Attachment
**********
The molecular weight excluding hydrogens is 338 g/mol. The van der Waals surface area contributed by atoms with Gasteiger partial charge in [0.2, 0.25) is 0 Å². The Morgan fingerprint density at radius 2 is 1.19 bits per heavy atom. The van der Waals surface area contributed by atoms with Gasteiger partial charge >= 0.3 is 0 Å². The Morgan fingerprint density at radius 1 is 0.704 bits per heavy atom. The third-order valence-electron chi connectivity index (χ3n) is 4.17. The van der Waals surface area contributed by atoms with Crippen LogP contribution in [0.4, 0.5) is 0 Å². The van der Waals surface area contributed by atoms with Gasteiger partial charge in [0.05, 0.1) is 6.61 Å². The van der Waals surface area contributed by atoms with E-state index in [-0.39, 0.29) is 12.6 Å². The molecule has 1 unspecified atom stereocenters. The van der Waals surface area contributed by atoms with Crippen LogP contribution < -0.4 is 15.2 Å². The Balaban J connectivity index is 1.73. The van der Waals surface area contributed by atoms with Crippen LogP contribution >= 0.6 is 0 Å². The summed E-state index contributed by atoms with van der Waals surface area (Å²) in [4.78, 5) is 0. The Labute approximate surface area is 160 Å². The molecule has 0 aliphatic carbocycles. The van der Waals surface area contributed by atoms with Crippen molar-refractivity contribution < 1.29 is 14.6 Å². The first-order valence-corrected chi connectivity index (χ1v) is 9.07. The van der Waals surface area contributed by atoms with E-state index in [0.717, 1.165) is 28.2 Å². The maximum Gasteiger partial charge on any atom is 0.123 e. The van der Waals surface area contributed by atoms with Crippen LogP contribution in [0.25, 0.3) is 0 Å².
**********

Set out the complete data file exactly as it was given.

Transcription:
The molecular weight excluding hydrogens is 338 g/mol. The van der Waals surface area contributed by atoms with Gasteiger partial charge in [0.2, 0.25) is 0 Å². The Morgan fingerprint density at radius 2 is 1.19 bits per heavy atom. The van der Waals surface area contributed by atoms with Gasteiger partial charge >= 0.3 is 0 Å². The Morgan fingerprint density at radius 1 is 0.704 bits per heavy atom. The third-order valence-electron chi connectivity index (χ3n) is 4.17. The van der Waals surface area contributed by atoms with Crippen LogP contribution in [0.4, 0.5) is 0 Å². The van der Waals surface area contributed by atoms with Gasteiger partial charge in [0.05, 0.1) is 6.61 Å². The van der Waals surface area contributed by atoms with E-state index in [-0.39, 0.29) is 12.6 Å². The molecule has 1 unspecified atom stereocenters. The van der Waals surface area contributed by atoms with Crippen LogP contribution < -0.4 is 15.2 Å². The Balaban J connectivity index is 1.73. The van der Waals surface area contributed by atoms with Crippen LogP contribution >= 0.6 is 0 Å². The summed E-state index contributed by atoms with van der Waals surface area (Å²) in [4.78, 5) is 0. The Labute approximate surface area is 160 Å². The molecule has 0 aliphatic carbocycles. The van der Waals surface area contributed by atoms with Crippen molar-refractivity contribution < 1.29 is 14.6 Å². The first-order valence-corrected chi connectivity index (χ1v) is 9.07. The van der Waals surface area contributed by atoms with E-state index in [0.717, 1.165) is 28.2 Å². The maximum Gasteiger partial charge on any atom is 0.123 e. The van der Waals surface area contributed by atoms with Crippen LogP contribution in [0.25, 0.3) is 0 Å².